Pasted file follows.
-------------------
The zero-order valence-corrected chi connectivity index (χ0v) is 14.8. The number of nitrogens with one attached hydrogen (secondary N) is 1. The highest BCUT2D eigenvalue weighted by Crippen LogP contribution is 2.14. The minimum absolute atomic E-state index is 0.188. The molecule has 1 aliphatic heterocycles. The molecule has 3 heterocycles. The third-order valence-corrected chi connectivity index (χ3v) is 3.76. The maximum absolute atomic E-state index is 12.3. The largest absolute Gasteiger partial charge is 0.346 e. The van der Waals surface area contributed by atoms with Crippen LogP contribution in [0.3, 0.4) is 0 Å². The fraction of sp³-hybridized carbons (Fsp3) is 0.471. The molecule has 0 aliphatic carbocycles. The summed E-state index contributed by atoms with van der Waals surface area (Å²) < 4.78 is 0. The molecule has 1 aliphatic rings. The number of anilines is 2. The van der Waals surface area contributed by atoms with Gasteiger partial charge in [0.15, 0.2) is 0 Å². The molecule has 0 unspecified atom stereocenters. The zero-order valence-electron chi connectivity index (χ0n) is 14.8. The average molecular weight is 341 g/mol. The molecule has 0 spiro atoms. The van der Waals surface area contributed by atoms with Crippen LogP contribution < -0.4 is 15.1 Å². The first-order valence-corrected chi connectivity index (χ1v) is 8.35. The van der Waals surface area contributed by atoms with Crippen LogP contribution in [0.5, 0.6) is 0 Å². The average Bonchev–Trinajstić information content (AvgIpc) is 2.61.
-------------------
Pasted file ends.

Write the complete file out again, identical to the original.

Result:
The zero-order valence-corrected chi connectivity index (χ0v) is 14.8. The number of nitrogens with one attached hydrogen (secondary N) is 1. The highest BCUT2D eigenvalue weighted by Crippen LogP contribution is 2.14. The minimum absolute atomic E-state index is 0.188. The molecule has 1 aliphatic heterocycles. The molecule has 3 heterocycles. The third-order valence-corrected chi connectivity index (χ3v) is 3.76. The maximum absolute atomic E-state index is 12.3. The largest absolute Gasteiger partial charge is 0.346 e. The van der Waals surface area contributed by atoms with Crippen LogP contribution in [0.3, 0.4) is 0 Å². The fraction of sp³-hybridized carbons (Fsp3) is 0.471. The molecule has 0 aliphatic carbocycles. The summed E-state index contributed by atoms with van der Waals surface area (Å²) < 4.78 is 0. The molecule has 1 aliphatic rings. The number of anilines is 2. The van der Waals surface area contributed by atoms with Gasteiger partial charge in [0.15, 0.2) is 0 Å². The molecule has 0 unspecified atom stereocenters. The zero-order valence-electron chi connectivity index (χ0n) is 14.8. The average molecular weight is 341 g/mol. The molecule has 0 spiro atoms. The van der Waals surface area contributed by atoms with Crippen LogP contribution < -0.4 is 15.1 Å². The first-order valence-corrected chi connectivity index (χ1v) is 8.35. The van der Waals surface area contributed by atoms with Crippen LogP contribution in [0.5, 0.6) is 0 Å². The average Bonchev–Trinajstić information content (AvgIpc) is 2.61.